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From an award-winning Ebola protective suit to the hottest fall trends for men and women, Maryland designers are set to make a big impact at Mercedes-Benz Fashion Week in New York.

The event featuring shows, pop-up shops and parties and more from Feb. 12 to Feb. 19.

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"Project Runway" winner turned celebrity designer, Christian Siriano, said he received inspiration from the "deep, dark and mysterious creatures from the Congo Jungle in the Central African Republic" for his latest runway offerings.

"I was drawn to the home of the silverback gorilla along with other exotic and exquisite creatures," said Siriano, who will unveil his collection Feb. 14. "These animals echoed through sleek burnout wool textured dresses, bold animal printed jacquard coats and liquid panther-like velvet evening looks."

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Expect a luxe feel that's sophisticated yet playful through the silhouettes of the garments. Siriano also promises pieces inspired by the jungle and its plant life, including oversized palm-printed taffetas, bright citrus embroideries and petal appliques from the African tulip tree.

"I wanted this collection to feel elegant, powerful, bold but still romantic for the Christian Siriano woman this season," he said.

As the new creative director of Hickey Freeman, a luxury menswear brand, Severna Park-native David Hart has the task of designing two distinct collections, including one for his namesake line.

For Hickey Freeman, Hart received inspiration from the early days of aviation. Hart promised modernized military details throughout the collection that "have been updated in a modern luxurious way."

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He added that the collection was also inspired by German modernist photographer Willi Ruge's parachuting photographs from the early 1930s.

For his own brand, Hart went west for inspiration.

"The Fall 2015 collection is inspired by the American Southwest and Spaghetti Western films of the late 1960s," he said. "I was inspired by Hollywood's glorification of the American West during the 19th century and how it was adapted for the screen during that era. This collection is a polished, buttoned-up vision of that with some nods to real western workwear, authentic 19th-century prints, and stylized Western prints from the 1960s."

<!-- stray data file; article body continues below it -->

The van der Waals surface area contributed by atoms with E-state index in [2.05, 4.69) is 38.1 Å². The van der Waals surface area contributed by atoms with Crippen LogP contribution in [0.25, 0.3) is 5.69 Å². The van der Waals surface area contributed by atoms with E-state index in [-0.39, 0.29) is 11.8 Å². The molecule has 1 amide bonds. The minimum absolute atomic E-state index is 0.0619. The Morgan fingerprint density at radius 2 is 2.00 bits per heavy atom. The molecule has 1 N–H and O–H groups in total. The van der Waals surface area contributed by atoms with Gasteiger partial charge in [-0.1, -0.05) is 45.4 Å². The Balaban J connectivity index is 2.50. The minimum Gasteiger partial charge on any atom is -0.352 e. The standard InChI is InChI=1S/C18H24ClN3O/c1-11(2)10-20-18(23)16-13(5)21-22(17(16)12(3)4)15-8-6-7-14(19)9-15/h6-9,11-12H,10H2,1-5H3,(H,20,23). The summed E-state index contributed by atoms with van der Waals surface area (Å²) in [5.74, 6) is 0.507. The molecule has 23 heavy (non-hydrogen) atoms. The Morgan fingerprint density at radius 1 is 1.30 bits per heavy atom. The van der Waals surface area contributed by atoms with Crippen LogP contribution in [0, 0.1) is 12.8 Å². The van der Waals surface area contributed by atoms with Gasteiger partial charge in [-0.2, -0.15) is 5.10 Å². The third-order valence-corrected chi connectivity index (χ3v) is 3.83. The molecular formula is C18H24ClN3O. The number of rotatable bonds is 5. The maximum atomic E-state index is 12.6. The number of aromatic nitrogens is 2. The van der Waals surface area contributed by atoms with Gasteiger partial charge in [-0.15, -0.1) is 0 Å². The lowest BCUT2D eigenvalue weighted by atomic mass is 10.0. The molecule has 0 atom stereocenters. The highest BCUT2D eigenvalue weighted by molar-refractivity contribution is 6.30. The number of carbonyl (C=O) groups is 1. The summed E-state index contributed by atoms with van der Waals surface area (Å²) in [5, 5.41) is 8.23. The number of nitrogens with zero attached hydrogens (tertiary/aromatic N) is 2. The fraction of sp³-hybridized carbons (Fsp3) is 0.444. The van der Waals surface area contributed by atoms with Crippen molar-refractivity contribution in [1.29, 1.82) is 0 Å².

Stevie Boi, a Maryland-based designer known for creating flashy sunglasses worn by top celebrities such as Rihanna and Lady Gaga, continues to show that he can also design clothes.

The designer promised a white-inspired collection entitled "cr3am," which he will unveil Saturday at Eden Art Gallery on Madison Avenue.

When reached by phone Wednesday, Boi said his collection will include about 10 outfits that encompass editorial, ready-to-wear and formal.

"I wanted to creat something was more refreshing and different," he said. "I'm mixing so many different aspects to touch on all of the markets."

As for his sunglasses, Boi promised pieces as "bizarre" as past offerings.

"They'll be oversized cat eyes and crystals," he said.

Jill Andrews, a wedding gown designer based in Keswick, will be participating in a "pop up" lounge Friday showcasing an award-winning suit she helped design to protect medical staff from the Ebola virus.

"This is such an honor. This is beyond what I expected," she said.

Andrews worked with a team from Johns Hopkins to create the suit, which features details such as a large clear visor built into a protective hood; a rear zipper to reduce exposure; a new doffing process that requires fewer steps than existing garments; and a battery-powered dry air source to cool the user.

The lounge, which will be set up in the Empire Hotel, is being sponsored by the GE Foundation and the global health non-profit JHPIEGO and International Rescue Committee (IRC).

"It's great to be able to use your skills for something outside your day to day routine for something that can help the world," Andrews said.

The suit won't be the only effort related to Ebola at Fashion Week. Supermodel Naomi Campbell plans to host a Fashion for Relief charity runway show on Feb. 14 to raise money for those affected by the virus in Liberia and Sierra Leone.

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